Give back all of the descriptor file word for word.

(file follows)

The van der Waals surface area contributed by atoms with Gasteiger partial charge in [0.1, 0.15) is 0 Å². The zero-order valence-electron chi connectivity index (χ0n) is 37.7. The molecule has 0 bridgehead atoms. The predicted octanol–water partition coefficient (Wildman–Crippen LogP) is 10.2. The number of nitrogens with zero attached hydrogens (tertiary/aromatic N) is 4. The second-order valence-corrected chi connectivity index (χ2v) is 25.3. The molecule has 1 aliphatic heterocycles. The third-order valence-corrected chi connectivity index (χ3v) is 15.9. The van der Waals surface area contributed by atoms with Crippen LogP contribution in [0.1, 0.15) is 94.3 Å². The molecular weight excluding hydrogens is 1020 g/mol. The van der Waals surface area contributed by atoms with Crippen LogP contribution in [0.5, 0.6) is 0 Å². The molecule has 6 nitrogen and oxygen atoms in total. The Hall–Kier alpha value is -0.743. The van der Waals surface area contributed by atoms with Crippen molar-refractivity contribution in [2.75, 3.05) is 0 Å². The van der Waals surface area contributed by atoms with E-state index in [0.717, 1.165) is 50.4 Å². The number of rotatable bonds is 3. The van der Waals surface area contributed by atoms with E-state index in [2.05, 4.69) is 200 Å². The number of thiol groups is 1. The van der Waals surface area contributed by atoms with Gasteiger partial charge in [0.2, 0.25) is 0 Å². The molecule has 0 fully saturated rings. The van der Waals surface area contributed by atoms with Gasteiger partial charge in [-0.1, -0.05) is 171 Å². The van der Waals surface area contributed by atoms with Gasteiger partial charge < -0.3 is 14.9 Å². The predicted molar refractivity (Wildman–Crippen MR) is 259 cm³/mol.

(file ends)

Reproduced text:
The van der Waals surface area contributed by atoms with Gasteiger partial charge in [0.1, 0.15) is 0 Å². The zero-order valence-electron chi connectivity index (χ0n) is 37.7. The molecule has 0 bridgehead atoms. The predicted octanol–water partition coefficient (Wildman–Crippen LogP) is 10.2. The number of nitrogens with zero attached hydrogens (tertiary/aromatic N) is 4. The second-order valence-corrected chi connectivity index (χ2v) is 25.3. The molecule has 1 aliphatic heterocycles. The third-order valence-corrected chi connectivity index (χ3v) is 15.9. The van der Waals surface area contributed by atoms with Crippen LogP contribution in [0.1, 0.15) is 94.3 Å². The molecular weight excluding hydrogens is 1020 g/mol. The van der Waals surface area contributed by atoms with Crippen LogP contribution in [0.5, 0.6) is 0 Å². The molecule has 6 nitrogen and oxygen atoms in total. The Hall–Kier alpha value is -0.743. The van der Waals surface area contributed by atoms with Crippen molar-refractivity contribution in [2.75, 3.05) is 0 Å². The van der Waals surface area contributed by atoms with E-state index in [0.717, 1.165) is 50.4 Å². The number of rotatable bonds is 3. The van der Waals surface area contributed by atoms with E-state index in [2.05, 4.69) is 200 Å². The number of thiol groups is 1. The van der Waals surface area contributed by atoms with Gasteiger partial charge in [0.2, 0.25) is 0 Å². The molecule has 0 fully saturated rings. The van der Waals surface area contributed by atoms with Gasteiger partial charge in [-0.1, -0.05) is 171 Å². The van der Waals surface area contributed by atoms with Gasteiger partial charge < -0.3 is 14.9 Å². The predicted molar refractivity (Wildman–Crippen MR) is 259 cm³/mol.